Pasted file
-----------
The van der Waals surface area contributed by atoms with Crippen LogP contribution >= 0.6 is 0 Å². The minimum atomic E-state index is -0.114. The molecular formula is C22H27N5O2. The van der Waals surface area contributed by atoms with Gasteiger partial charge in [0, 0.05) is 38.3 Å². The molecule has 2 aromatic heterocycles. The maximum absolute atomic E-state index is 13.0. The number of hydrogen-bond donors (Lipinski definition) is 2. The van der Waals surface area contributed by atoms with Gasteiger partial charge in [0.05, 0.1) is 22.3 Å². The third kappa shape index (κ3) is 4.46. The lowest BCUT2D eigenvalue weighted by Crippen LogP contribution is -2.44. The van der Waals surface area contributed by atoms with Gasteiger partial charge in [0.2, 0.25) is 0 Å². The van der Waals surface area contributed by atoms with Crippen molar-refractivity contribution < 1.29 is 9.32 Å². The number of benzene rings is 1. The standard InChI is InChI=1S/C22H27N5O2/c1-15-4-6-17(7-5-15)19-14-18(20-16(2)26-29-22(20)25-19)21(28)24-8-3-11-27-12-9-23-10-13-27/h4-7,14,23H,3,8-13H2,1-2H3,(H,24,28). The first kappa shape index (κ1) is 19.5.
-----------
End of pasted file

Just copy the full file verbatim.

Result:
The van der Waals surface area contributed by atoms with Crippen LogP contribution >= 0.6 is 0 Å². The minimum atomic E-state index is -0.114. The molecular formula is C22H27N5O2. The van der Waals surface area contributed by atoms with Gasteiger partial charge in [0, 0.05) is 38.3 Å². The molecule has 2 aromatic heterocycles. The maximum absolute atomic E-state index is 13.0. The number of hydrogen-bond donors (Lipinski definition) is 2. The van der Waals surface area contributed by atoms with Gasteiger partial charge in [0.05, 0.1) is 22.3 Å². The third kappa shape index (κ3) is 4.46. The lowest BCUT2D eigenvalue weighted by Crippen LogP contribution is -2.44. The van der Waals surface area contributed by atoms with Gasteiger partial charge in [0.2, 0.25) is 0 Å². The van der Waals surface area contributed by atoms with Crippen molar-refractivity contribution < 1.29 is 9.32 Å². The number of benzene rings is 1. The standard InChI is InChI=1S/C22H27N5O2/c1-15-4-6-17(7-5-15)19-14-18(20-16(2)26-29-22(20)25-19)21(28)24-8-3-11-27-12-9-23-10-13-27/h4-7,14,23H,3,8-13H2,1-2H3,(H,24,28). The first kappa shape index (κ1) is 19.5.